Whether you are making accommodations for employees with disabilities, or you’re considering hiring a person with a disability, educating yourself about reasonable accommodations is important. While some employees require little or no modifications to existing facilities and policies, others may need certain modifications to do their jobs to the best of their abilities.
A disability, as defined by The Equality Act 2010, is “a physical or mental impairment that has a substantial or long-term negative effect on a person’s ability to carry out normal day-to-day activities.” Developmental conditions like down syndrome, autism, cerebral palsy, brain injury, and intellectual disability are all examples of disabilities.
While running a business, all employers must be prepared to accommodate employees with disabilities.
Accommodating Employees with Disabilities
What Is a “Reasonable Accommodation?”
A reasonable accommodation is a modification to the application process, job description, workflow, or work facilities that gives an employee with a disability an equal opportunity to succeed. Accommodations are considered “reasonable” when they do not constitute a direct threat or an undue hardship on the employer.
For instance, if you are located on the eighth floor of a building, it would be unreasonable to request that you move the entire company to the first floor. It would, however, be perfectly reasonable to request that the elevator be handicap accessible.
No-tech accommodations are modifications that can be made with little or no money. They just require time, effort, and creativity to implement. These can include allowing additional prep time for an employee with a disability, reassigning an employee to a more accessible department, setting up a color-coded filing system for someone with dyslexia, etc.
There are hundreds of no-tech accommodations you can make to make your employees’ lives easier. If you’re not sure how you can help, ask! People with
disabilities have been adapting to their environments for decades and sometimes their whole lives. They know better than anyone what they need to be successful.
Low-tech accommodations are modifications that are technologically simple and easy to put into place. For instance, replacing a doorknob with a more accessible handle, laying down no-slip strips or rugs on laminate flooring, or installing a balance bar in the restroom.
If you receive an employee request for a low-tech accommodation, complete it as soon as possible. If their exact request is not possible for whatever reason, sit down with your employee and work together to come up with a reasonable solution.
High-tech accommodations are modifications to the environment or procedures that involve advanced or sophisticated devices. Installing speech-to-text software, screen reading software, or self-opening doors are all high-tech but still reasonable accommodations.
No matter the type of accommodation, when someone is requesting a modification in the workplace, you should listen thoughtfully. It takes a lot of courage to advocate for yourself and many people with disabilities are very conscious of being seen as different or difficult.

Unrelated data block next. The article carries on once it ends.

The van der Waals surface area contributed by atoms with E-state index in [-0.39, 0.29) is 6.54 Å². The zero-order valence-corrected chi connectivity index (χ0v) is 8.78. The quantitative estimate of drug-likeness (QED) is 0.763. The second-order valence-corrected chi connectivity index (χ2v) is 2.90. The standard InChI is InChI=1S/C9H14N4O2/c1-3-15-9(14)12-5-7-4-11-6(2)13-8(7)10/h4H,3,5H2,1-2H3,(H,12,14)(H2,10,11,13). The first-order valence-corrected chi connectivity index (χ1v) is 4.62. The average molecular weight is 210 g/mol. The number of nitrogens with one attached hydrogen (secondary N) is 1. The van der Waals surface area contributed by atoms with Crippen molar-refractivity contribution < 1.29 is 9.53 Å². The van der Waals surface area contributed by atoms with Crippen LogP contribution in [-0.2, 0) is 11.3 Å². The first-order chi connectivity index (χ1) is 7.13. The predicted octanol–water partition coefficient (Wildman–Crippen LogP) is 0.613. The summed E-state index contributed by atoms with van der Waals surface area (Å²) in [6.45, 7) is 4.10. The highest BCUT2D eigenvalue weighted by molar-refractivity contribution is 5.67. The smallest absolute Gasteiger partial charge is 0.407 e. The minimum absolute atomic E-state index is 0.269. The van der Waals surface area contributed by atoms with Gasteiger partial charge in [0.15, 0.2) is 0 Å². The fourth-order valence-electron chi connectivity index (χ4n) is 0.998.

Even if the request seems impossible to you as the employer, sit down with the employee and hear them out about why they’re making the request and how it will help them be more efficient and productive at work. Even if you’re not able to meet the exact request because of building codes, historical designations, electrical functionality, etc. there will always be creative solutions you can employ to make their life easier.
Job restructuring is just re-imagining how or when work is completed by a certain employee. If changing how the job is performed will affect the finished product, consider reassigning certain responsibilities to another employee.
For instance, if you have two employees who create data reports and share them with clients, but one employee has a speech impairment, consider having one employee do
the reports and the other present them to the clients.
Job restructuring can also be as simple as where and when the work is completed. Say your data entry was traditionally completed by an employee in the office. However, with modern technology, this work can be done remotely. If you have an employee with mobility issues, consider allowing them to work remotely or on a flexible schedule so they don’t have to worry about transportation and/or getting around the office.
Modified Equipment and Materials
Updating your office equipment and furniture can make a huge difference for your employees with disabilities. Desks with adjustable heights, employee handbooks in braille, and large print instructions for the visually impaired are all relatively inexpensive and easy fixes that will help tremendously.
Sometimes you might have to invest a little extra time, money, and/or effort into providing appropriate accommodations for your employees. Adding wheelchair ramps to your entrances, replacing doorknobs, ordering special software, allowing space for interpreters, aides, or service animals, for example.
Whether or not you mean them to be, some policies are inherently ableist. Forbidding food at desks, for instance, can leave a diabetic in a pinch. Time limits on breaks can disproportionately affect people with mobility issues.
Not sure where to start? Look over your policies and consider the implications of each one. Or, better yet, ask your employees for feedback. They know which policies are impeding their functionality.
Ready To Make a Change?
Interested in making your workplace more accommodating for employees with disabilities? Contact Easterseals Arkansas today. We are more than happy to help you make your workplace more inclusive and talk to you about our job placement program for people with disabilities.